More: A Novel

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Harper Collins, Sep 15, 2009 - Fiction - 320 pages
8 Reviews

At the news of her son BJ's involvement in gang crime, Idora Morrison, a maid at the local university, collapses in her basement apartment. For four days and nights she retreats into a vortex of memory, pain, and disappointment that becomes a riveting exposÉ of her life as a Caribbean immigrant living abroad. While she struggled to make ends meet, her deadbeat husband, Bertram, abandoned her for a better life in New York. Left alone to raise her son, Idora has done her best to survive against immense odds. But now that BJ has disappeared into a life of crime, she recoils from his loss and is unable to get out of bed, burdened by feelings of invisibility.

As she summons the strength to investigate her son's troubles—and her own weaknesses—the book quietly builds to its crescendo. Eventually Idora finds her way back into the light with a courage that is both remarkable and unforgettable.

More zeroes in, with laserlike intensity, on the interior life of an extraordinary "ordinary woman," showcasing Clarke's skill as a writer of inimitable force.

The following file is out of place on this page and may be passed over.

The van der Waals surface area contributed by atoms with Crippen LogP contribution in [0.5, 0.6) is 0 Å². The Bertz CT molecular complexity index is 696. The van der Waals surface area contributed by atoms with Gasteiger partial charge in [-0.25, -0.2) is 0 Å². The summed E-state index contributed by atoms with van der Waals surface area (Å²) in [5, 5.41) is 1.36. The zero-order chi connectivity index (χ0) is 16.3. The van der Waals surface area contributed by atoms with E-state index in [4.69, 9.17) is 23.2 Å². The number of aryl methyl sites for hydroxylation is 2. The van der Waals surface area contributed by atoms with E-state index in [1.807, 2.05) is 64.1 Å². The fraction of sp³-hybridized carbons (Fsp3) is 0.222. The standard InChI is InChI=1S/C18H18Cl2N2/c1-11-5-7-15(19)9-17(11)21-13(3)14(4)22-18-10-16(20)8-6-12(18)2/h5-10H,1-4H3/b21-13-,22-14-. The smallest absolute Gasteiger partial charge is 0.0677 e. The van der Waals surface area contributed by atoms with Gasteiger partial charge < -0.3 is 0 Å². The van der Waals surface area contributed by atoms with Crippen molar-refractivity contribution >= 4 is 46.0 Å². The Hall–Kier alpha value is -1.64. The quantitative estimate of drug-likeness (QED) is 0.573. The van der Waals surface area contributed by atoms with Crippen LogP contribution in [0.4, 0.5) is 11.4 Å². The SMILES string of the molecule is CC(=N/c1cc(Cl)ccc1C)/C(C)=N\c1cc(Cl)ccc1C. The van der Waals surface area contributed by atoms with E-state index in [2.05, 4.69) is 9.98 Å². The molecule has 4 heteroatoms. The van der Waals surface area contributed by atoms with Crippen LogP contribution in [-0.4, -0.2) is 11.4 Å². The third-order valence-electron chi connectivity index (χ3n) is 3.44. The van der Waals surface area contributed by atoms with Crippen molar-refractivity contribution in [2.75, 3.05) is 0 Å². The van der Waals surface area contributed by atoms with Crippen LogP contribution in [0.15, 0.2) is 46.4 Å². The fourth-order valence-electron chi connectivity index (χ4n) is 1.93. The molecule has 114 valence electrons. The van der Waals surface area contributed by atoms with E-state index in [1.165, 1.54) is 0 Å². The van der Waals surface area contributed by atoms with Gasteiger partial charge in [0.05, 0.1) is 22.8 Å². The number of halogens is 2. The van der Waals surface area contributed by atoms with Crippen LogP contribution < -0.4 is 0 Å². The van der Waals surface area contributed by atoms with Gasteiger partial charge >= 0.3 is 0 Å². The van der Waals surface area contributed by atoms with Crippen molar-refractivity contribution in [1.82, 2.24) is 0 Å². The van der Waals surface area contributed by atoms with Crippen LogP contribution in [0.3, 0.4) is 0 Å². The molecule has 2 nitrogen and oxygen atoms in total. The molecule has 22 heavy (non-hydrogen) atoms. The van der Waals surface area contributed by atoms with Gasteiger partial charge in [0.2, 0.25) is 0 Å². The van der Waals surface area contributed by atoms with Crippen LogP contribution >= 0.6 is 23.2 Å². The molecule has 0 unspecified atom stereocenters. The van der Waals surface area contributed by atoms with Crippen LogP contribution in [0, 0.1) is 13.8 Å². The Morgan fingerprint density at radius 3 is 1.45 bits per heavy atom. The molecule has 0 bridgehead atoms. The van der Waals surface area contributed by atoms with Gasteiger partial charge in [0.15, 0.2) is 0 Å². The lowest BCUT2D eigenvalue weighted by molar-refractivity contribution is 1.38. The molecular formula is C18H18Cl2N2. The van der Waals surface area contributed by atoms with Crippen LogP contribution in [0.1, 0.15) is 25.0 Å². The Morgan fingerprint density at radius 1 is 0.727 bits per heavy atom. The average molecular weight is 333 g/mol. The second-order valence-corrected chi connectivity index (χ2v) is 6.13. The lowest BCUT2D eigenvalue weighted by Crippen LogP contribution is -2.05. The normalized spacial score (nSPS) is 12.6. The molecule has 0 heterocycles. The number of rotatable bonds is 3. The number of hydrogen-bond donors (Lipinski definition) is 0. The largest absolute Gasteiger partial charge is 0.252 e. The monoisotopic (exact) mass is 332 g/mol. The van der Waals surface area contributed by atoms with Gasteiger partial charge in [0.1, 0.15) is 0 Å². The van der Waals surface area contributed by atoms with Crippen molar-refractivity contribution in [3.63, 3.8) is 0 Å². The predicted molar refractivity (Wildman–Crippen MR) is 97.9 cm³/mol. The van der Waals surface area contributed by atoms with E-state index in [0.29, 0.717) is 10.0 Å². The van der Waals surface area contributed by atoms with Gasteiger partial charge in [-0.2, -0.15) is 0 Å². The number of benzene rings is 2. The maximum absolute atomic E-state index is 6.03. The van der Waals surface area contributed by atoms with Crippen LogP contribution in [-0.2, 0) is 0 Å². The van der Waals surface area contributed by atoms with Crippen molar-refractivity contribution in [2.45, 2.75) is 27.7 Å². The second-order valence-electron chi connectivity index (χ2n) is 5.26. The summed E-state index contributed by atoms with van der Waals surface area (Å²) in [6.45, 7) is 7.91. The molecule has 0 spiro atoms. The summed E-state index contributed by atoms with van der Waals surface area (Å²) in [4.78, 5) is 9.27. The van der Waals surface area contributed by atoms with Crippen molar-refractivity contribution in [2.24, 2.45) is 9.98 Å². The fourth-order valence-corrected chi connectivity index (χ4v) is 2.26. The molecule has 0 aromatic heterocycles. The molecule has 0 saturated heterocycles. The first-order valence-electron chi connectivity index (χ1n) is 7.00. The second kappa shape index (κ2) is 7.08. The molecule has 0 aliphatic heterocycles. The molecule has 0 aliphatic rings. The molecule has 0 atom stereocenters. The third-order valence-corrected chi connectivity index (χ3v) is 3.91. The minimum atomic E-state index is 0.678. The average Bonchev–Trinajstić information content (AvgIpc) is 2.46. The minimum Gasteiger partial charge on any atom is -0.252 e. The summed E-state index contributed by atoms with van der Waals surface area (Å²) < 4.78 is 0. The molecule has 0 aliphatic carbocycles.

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Review: More

User Review  - Bev Haskins - Goodreads

I actually did not finish this book. I cannot get accustomed to Clarke's writing style. The same problem with The Polished Hoe. Read full review

Review: More

User Review  - Tanya Hobbs - Goodreads

This adult novel looks closely at the play between racism, poverty and politics in Canada through the eyes of Idora, a single mother whose son has just disappeared into criminal gang life. This is a ... Read full review

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About the author (2009)

Austin Clarke is a professor of literature and has taught at Yale, Brandeis, Williams, Duke, and the Universities of Texas and Indiana. He assisted in setting up a Black Studies program at Yale in 1968, after which he became the cultural attachÉ of the Embassy of Barbados in Washington, D.C. Culminating with the international success of The Polished Hoe, which won the Giller Prize, the Commonwealth Writers' Prize, and the Trillium Prize, Austin Clarke's work since 1964 includes eleven novels, six short-story collections, and four memoirs. He lives in Toronto.

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